There are a number of obvious advantages to selecting the internal retail rising star for this role. First, this person is a known entity in terms of cultural fit, and will not require as much time to become integrated into, and accepted by the company. It is likely that the vast majority of executives see her as the logical choice for the role, as she will likely have a strong, informed view of the issues and opportunities associated with taking the store brand program to the next level. Also, this leader is capable of quickly putting together an internal team, drawn from people she has directly worked with and mentored throughout her career. She will likely have the trust of senior leaders, peers and other key executives required to navigate the inevitable challenges that will occur in the course of growing the store brands program. As a result of these advantages, the retail rising star should be able to quickly build a strong, long lasting coalition of cross-functional support to ensure the success of the program.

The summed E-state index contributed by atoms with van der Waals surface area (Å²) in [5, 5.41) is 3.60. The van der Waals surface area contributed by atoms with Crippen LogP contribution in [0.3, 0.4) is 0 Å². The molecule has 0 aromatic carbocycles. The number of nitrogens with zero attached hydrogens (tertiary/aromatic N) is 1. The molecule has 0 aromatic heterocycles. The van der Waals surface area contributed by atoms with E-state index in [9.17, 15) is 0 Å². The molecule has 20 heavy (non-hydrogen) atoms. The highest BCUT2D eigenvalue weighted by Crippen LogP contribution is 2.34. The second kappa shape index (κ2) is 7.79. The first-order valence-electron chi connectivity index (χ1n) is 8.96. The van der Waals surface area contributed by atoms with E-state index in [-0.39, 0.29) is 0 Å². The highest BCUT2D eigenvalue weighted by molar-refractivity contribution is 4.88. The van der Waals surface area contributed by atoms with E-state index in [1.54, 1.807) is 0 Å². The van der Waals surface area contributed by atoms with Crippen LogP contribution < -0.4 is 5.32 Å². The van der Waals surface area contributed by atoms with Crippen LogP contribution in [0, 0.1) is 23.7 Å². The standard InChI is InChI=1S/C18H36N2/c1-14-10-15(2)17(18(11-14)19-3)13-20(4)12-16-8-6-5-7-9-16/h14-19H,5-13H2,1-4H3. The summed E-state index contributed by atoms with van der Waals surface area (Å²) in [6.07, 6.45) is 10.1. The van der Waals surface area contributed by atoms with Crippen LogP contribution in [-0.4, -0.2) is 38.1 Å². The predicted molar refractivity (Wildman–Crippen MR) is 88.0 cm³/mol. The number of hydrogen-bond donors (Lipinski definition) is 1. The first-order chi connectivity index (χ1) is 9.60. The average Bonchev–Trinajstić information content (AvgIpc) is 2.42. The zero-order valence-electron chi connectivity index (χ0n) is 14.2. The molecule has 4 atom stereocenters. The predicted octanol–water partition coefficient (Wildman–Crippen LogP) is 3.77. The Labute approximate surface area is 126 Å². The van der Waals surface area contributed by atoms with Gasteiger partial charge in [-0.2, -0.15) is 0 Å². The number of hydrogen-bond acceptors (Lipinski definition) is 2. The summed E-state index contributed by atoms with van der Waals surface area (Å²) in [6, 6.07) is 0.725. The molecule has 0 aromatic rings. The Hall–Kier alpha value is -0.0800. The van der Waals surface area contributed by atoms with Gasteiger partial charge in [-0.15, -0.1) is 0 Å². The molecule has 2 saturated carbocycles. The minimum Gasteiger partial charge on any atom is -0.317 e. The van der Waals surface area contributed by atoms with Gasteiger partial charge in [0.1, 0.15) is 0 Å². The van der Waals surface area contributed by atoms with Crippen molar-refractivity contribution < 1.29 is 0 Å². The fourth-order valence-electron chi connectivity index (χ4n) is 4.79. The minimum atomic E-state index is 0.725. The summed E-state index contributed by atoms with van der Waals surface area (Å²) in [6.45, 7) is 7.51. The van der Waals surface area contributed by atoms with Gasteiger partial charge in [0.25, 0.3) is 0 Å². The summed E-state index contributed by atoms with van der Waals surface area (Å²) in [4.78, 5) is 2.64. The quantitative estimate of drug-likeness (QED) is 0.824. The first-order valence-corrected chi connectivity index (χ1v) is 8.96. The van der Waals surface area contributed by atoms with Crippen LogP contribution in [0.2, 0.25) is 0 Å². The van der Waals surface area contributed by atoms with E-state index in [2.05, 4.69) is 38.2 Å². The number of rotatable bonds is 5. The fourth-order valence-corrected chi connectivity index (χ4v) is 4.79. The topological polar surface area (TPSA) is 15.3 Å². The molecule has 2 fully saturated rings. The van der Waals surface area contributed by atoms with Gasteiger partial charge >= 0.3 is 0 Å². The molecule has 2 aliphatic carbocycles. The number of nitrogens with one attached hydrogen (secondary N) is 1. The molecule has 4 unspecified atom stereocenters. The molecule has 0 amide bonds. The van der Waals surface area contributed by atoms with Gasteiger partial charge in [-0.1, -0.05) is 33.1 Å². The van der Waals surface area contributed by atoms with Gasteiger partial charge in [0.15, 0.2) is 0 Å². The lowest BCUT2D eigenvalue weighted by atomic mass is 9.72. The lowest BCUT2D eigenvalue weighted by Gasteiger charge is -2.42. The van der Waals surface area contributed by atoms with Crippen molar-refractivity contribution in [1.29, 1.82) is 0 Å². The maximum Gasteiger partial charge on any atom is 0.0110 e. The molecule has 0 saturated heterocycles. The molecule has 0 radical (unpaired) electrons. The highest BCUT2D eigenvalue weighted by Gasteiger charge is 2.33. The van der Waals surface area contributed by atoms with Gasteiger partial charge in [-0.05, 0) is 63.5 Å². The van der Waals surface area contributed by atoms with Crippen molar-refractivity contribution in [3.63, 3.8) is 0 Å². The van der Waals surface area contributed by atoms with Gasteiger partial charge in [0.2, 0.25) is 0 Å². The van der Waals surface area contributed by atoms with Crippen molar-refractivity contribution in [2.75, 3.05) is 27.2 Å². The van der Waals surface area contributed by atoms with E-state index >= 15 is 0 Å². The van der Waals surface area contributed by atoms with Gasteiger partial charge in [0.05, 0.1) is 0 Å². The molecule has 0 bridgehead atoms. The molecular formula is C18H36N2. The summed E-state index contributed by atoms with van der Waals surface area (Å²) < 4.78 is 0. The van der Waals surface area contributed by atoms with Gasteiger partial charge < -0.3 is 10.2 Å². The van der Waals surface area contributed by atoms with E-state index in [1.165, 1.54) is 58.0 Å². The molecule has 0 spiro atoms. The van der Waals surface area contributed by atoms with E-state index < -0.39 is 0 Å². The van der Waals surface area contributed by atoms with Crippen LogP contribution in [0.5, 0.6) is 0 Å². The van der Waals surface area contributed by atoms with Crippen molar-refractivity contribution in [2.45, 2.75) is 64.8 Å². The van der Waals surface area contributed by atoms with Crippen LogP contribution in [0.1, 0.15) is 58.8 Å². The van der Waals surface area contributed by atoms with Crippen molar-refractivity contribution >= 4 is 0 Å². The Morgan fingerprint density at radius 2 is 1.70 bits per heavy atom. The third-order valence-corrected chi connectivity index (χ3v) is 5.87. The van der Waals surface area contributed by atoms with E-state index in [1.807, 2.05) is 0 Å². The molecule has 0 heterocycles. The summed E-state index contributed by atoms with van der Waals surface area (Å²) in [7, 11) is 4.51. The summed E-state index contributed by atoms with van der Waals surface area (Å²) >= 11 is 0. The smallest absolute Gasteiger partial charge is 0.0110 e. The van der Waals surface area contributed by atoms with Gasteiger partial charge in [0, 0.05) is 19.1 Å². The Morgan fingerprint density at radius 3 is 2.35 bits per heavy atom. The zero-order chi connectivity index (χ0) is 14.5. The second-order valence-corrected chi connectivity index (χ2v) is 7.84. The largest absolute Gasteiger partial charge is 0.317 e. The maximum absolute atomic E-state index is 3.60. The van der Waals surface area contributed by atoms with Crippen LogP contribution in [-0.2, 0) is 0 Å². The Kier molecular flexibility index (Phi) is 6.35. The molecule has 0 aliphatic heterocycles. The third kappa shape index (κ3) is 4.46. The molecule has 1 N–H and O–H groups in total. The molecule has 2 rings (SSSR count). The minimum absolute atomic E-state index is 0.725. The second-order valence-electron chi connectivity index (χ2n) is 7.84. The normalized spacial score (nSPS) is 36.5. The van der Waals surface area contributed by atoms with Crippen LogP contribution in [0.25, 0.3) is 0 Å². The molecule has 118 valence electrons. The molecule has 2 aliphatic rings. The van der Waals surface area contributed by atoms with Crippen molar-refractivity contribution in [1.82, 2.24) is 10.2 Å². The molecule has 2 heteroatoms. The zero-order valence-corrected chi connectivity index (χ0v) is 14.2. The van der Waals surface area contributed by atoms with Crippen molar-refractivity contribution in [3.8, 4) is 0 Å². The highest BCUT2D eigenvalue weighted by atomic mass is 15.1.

However, there are a number of gaps that may exist in the rising retail star’s capability set. It is likely that she has not directly lived leading practices in bringing new store brands and merchandise to market. Many of the leading practices for the strategies, tactics, structure and processes required to build a thriving brands program reside outside of retail, and instead are often found in CPG companies. Because of this, she may not have a deep-rooted understanding of the best way to execute this initiative. 

Further, the rising retail leader’s skills and experiences may not transfer to the unique type of leadership needed to build new capabilities within the company. If the program struggles, doubters may be quick blame these deficiencies on the retail rising star.